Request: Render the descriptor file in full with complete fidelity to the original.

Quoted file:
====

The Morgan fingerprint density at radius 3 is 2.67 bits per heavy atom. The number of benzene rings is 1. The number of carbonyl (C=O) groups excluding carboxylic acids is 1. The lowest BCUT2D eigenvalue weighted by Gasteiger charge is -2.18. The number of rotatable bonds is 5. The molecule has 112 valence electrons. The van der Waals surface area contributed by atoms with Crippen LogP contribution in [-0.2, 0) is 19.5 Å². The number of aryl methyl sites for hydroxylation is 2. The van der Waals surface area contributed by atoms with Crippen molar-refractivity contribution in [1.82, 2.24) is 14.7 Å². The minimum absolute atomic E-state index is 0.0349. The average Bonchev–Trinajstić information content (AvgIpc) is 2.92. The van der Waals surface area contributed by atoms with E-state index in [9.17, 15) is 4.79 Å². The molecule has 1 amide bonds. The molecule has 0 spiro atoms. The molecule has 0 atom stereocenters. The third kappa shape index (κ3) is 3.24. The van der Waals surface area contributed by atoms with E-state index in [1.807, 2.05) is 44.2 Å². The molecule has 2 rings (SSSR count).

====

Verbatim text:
The Morgan fingerprint density at radius 3 is 2.67 bits per heavy atom. The number of benzene rings is 1. The number of carbonyl (C=O) groups excluding carboxylic acids is 1. The lowest BCUT2D eigenvalue weighted by Gasteiger charge is -2.18. The number of rotatable bonds is 5. The molecule has 112 valence electrons. The van der Waals surface area contributed by atoms with Crippen LogP contribution in [-0.2, 0) is 19.5 Å². The number of aryl methyl sites for hydroxylation is 2. The van der Waals surface area contributed by atoms with Crippen molar-refractivity contribution in [1.82, 2.24) is 14.7 Å². The minimum absolute atomic E-state index is 0.0349. The average Bonchev–Trinajstić information content (AvgIpc) is 2.92. The van der Waals surface area contributed by atoms with E-state index in [9.17, 15) is 4.79 Å². The molecule has 1 amide bonds. The molecule has 0 spiro atoms. The molecule has 0 atom stereocenters. The third kappa shape index (κ3) is 3.24. The van der Waals surface area contributed by atoms with E-state index in [1.807, 2.05) is 44.2 Å². The molecule has 2 rings (SSSR count).